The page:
Legal professional privilege (LPP) has become the final frontier in the battle for complete transparency of tax related information. LPP can be an inconvenient barrier for the ATO, and there has been an increase in opposing claims. This battle is currently playing out in tax audits and in the Courts. On 14 August 2019 the High Court released its much anticipated judgment in Glencore International AG v Commissioner of Taxation  HCA 26.
Glencore asserted privilege over corporate and tax restructuring documents prepared by Appleby (Bermuda) Limited, a Bermudan law practice, which the ATO obtained as a result of the “Paradise Papers” document leaks. The ATO intended to use the documents in its audit of Glencore’s international activities.
The fact that the Glencore documents were in the public domain (and therefore, were not confidential) and that there were no allegations concerning the ATO’s conduct or knowledge meant that Glencore could not seek an injunction on the ground of confidentiality. The related issue of whether section 166 of the 1936 Act operates as a bar to relief in this respect was therefore not tested (and Donoghue remains good law for the time being). It also, unfortunately for Glencore, meant that it had to argue that LPP is a sword, itself sufficient for the grant of the injunction sought.
The High Court, in a unanimous decision, dissected (and rejected) each one of Glencore’s arguments and concluded that:
The plaintiff’s argument cannot be accepted. Fundamentally it rests upon an incorrect premise, namely that legal professional privilege is a legal right which is capable of being enforced, which is to say that it may found a cause of action. The privilege is only an immunity from the exercise of powers which would otherwise compel the disclosure of privileged communications, as Daniels Corporation holds.
It is not sufficient to warrant a new remedy to say that the public interest which supports the privilege is furthered because communications between client and lawyer will be perceived to be even more secure. The development of the law can only proceed from settled principles and be conformable with them. The plaintiffs’ case seeks to do more than that. It seeks to transform the nature of the privilege from an immunity into an ill-defined cause of action which may be brought against anyone with respect to documents which may be in the public domain.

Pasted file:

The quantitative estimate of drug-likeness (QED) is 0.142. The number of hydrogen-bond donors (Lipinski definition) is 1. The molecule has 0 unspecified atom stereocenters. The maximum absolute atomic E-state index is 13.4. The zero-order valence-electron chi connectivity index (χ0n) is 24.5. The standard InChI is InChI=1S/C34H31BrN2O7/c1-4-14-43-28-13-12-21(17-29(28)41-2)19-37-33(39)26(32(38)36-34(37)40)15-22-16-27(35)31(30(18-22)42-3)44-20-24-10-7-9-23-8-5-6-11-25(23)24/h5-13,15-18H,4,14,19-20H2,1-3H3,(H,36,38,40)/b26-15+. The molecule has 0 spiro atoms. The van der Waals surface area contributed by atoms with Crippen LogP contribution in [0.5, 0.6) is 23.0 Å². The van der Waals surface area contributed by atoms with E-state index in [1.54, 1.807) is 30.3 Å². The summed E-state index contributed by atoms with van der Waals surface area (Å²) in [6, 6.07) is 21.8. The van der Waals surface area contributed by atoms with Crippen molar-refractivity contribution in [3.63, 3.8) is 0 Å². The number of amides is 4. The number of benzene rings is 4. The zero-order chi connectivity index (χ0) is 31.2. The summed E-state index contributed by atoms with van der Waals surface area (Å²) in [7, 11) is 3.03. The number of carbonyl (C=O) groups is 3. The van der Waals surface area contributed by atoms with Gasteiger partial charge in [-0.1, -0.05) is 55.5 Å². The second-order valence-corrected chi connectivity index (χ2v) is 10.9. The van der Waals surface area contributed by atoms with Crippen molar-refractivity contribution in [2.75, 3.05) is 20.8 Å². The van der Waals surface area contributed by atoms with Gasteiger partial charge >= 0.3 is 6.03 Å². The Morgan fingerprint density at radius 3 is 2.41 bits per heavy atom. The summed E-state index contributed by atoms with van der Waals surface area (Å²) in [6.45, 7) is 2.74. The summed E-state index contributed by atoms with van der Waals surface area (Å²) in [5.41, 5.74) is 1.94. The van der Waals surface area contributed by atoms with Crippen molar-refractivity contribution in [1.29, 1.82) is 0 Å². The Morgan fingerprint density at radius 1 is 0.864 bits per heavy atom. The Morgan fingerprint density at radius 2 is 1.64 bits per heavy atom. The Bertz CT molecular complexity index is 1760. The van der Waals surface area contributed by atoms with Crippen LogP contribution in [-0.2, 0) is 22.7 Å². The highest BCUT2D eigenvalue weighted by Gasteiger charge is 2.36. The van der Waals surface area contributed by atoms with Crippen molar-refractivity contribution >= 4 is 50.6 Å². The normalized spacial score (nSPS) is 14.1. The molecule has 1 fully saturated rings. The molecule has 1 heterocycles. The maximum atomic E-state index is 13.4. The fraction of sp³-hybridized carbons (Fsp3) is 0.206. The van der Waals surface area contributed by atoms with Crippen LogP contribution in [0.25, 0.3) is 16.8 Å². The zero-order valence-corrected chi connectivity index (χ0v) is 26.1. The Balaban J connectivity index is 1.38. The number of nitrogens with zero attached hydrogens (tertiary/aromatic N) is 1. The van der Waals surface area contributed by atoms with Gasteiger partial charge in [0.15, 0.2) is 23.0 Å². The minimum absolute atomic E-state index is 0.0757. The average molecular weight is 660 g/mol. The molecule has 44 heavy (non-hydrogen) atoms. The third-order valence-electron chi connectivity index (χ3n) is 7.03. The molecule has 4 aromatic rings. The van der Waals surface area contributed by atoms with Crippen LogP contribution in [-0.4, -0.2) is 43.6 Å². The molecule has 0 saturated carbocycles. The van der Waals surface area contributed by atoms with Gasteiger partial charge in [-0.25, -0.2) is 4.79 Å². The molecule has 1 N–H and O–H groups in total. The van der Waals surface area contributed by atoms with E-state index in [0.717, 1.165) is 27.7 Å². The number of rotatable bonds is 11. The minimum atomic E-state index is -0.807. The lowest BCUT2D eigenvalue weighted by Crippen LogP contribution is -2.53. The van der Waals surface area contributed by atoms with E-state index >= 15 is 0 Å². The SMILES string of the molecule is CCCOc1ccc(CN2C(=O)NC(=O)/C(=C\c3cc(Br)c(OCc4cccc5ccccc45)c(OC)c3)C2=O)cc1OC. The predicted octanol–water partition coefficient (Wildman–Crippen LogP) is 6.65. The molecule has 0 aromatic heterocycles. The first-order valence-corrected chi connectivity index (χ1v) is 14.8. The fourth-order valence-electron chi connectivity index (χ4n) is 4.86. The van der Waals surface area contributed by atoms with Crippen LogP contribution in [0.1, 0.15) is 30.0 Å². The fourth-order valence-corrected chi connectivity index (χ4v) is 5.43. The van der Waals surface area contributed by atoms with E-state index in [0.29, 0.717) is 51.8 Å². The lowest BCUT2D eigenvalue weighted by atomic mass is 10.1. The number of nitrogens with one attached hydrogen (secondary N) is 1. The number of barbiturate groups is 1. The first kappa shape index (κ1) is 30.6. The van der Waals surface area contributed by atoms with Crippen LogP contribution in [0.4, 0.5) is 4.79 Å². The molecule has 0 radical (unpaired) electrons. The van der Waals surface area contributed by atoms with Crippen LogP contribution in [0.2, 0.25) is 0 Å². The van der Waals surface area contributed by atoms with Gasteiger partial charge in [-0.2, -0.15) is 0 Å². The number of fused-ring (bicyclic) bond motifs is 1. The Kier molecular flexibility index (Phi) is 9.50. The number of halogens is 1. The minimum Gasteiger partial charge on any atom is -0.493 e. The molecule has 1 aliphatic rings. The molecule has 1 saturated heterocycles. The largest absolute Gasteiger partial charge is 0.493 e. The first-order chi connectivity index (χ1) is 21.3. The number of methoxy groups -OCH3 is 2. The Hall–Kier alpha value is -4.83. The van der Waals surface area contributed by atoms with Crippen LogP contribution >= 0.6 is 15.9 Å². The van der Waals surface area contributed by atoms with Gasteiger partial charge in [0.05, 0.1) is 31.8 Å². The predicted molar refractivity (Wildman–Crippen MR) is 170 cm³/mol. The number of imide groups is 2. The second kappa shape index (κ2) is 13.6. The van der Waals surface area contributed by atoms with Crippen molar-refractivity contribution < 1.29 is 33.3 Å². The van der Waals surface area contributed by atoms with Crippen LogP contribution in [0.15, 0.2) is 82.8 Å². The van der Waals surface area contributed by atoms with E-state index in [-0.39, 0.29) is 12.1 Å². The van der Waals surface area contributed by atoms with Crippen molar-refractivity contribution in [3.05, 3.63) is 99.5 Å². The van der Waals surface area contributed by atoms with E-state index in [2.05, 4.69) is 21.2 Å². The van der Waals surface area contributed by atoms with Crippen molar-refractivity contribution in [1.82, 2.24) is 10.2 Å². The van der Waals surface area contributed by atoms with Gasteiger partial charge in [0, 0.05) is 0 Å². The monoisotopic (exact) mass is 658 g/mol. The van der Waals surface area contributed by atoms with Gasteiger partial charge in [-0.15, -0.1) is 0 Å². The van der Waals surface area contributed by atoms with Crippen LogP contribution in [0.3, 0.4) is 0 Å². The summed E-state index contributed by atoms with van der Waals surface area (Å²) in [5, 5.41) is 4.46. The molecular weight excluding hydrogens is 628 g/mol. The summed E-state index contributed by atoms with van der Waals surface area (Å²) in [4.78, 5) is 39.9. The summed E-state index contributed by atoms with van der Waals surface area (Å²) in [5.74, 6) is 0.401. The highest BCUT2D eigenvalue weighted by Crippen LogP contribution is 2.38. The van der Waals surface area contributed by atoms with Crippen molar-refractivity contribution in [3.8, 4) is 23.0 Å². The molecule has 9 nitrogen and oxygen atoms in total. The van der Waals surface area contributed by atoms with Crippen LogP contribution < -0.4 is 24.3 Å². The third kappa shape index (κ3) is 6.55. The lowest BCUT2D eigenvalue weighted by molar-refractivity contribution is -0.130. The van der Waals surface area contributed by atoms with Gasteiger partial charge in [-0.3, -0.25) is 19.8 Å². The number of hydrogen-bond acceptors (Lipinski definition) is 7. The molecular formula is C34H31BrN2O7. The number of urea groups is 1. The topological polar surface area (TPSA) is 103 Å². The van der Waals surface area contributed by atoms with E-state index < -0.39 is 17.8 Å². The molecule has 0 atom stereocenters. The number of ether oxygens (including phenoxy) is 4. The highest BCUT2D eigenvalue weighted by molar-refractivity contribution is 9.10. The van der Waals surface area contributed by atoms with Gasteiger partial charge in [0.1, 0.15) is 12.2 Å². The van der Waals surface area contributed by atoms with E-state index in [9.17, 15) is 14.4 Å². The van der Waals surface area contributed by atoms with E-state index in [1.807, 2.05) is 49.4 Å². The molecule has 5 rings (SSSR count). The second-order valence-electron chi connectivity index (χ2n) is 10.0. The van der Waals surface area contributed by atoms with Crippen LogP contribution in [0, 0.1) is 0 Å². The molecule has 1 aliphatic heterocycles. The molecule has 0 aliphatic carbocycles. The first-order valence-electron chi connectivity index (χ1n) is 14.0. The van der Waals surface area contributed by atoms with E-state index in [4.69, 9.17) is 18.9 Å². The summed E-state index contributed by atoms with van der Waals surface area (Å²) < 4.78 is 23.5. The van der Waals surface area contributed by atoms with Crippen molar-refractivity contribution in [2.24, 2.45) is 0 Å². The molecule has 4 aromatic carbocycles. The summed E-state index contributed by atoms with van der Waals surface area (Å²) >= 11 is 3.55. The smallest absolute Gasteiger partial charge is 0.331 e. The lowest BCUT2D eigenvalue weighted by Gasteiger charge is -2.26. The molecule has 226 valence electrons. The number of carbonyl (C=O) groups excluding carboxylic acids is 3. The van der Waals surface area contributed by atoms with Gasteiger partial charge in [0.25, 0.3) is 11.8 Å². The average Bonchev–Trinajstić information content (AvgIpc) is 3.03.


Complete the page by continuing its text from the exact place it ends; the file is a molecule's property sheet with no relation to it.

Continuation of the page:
In other words, LPP is not a sword. It is a shield or immunity from a requirement to produce documents or information. The High Court has affirmed the deep foundations on which LPP rests, but this will be cold comfort for anyone (large multinationals in particular) storing sensitive privileged communications in an electronic file management system. The decision is a significant victory for the ATO in the practical application of its access and information gathering powers. We expect to see an emboldened ATO continue to flex its muscles in tax audits and disputes and to seek, and rely on, documents and information obtained through non-conventional channels. Indeed, within hours of the decision, the ATO website was updated to state that the High Court has confirmed that the ATO may use information obtained from data leaks, even if leaked from a law firm.
Other forms of non-conventional information gathering also include documents provided to the Commissioner by tax ‘whistleblowers’, who are potentially protected under recently enacted legislation. The decision in Glencore is now authority that where a tax whistleblower discloses communications subject to LPP to the Commissioner, a taxpayer cannot rely on LPP to seek the return of those documents. We also query whether an action for breach of confidence would succeed in circumstances where the grant of a remedy would otherwise interfere with the operation of the statutory whistleblower regime.
We recommend that clients review their information security and communication protocols, and document access procedures, in particular in respect of legal advice relating to complex transactions or restructures. We also recommend that clients engage an external independent law firm to assist them in responding to requests for information in tax reviews and audits and in assessing (and asserting) claims for LPP.
HWL Ebsworth Lawyers has specialist teams of tax, privacy and IT lawyers who can assist in all aspects of tax investigations, privilege claims, security breaches and whistle-blower claims. Contact one of our partners below to find out more.
This article was written by Shaun Cartoon, Partner, Jason O’Connell, Partner and Vincent Licciardi, Senior Associate.
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